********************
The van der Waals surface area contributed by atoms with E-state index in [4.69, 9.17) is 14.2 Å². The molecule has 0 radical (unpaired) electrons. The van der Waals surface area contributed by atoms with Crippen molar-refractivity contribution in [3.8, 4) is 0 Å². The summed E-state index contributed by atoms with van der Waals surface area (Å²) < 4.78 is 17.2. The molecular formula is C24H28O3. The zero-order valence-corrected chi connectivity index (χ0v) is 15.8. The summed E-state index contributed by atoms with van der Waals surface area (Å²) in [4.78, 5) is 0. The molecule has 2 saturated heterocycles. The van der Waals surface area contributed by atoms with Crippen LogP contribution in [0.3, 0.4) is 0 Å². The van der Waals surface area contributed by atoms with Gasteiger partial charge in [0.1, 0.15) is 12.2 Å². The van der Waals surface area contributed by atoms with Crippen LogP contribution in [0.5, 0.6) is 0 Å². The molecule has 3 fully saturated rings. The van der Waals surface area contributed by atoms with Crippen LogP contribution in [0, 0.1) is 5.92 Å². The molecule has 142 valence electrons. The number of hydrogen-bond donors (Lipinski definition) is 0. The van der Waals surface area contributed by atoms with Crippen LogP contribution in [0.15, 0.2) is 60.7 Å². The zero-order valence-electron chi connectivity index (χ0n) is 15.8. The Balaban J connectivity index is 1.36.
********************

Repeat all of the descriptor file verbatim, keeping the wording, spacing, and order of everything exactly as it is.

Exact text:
The van der Waals surface area contributed by atoms with E-state index in [4.69, 9.17) is 14.2 Å². The molecule has 0 radical (unpaired) electrons. The van der Waals surface area contributed by atoms with Crippen molar-refractivity contribution in [3.8, 4) is 0 Å². The summed E-state index contributed by atoms with van der Waals surface area (Å²) < 4.78 is 17.2. The molecular formula is C24H28O3. The zero-order valence-corrected chi connectivity index (χ0v) is 15.8. The summed E-state index contributed by atoms with van der Waals surface area (Å²) in [4.78, 5) is 0. The molecule has 2 saturated heterocycles. The van der Waals surface area contributed by atoms with Crippen LogP contribution in [0.3, 0.4) is 0 Å². The van der Waals surface area contributed by atoms with Gasteiger partial charge in [0.1, 0.15) is 12.2 Å². The van der Waals surface area contributed by atoms with Crippen LogP contribution in [0.5, 0.6) is 0 Å². The molecule has 3 fully saturated rings. The van der Waals surface area contributed by atoms with Crippen LogP contribution in [0, 0.1) is 5.92 Å². The molecule has 142 valence electrons. The number of hydrogen-bond donors (Lipinski definition) is 0. The van der Waals surface area contributed by atoms with Crippen LogP contribution in [0.15, 0.2) is 60.7 Å². The zero-order valence-electron chi connectivity index (χ0n) is 15.8. The Balaban J connectivity index is 1.36.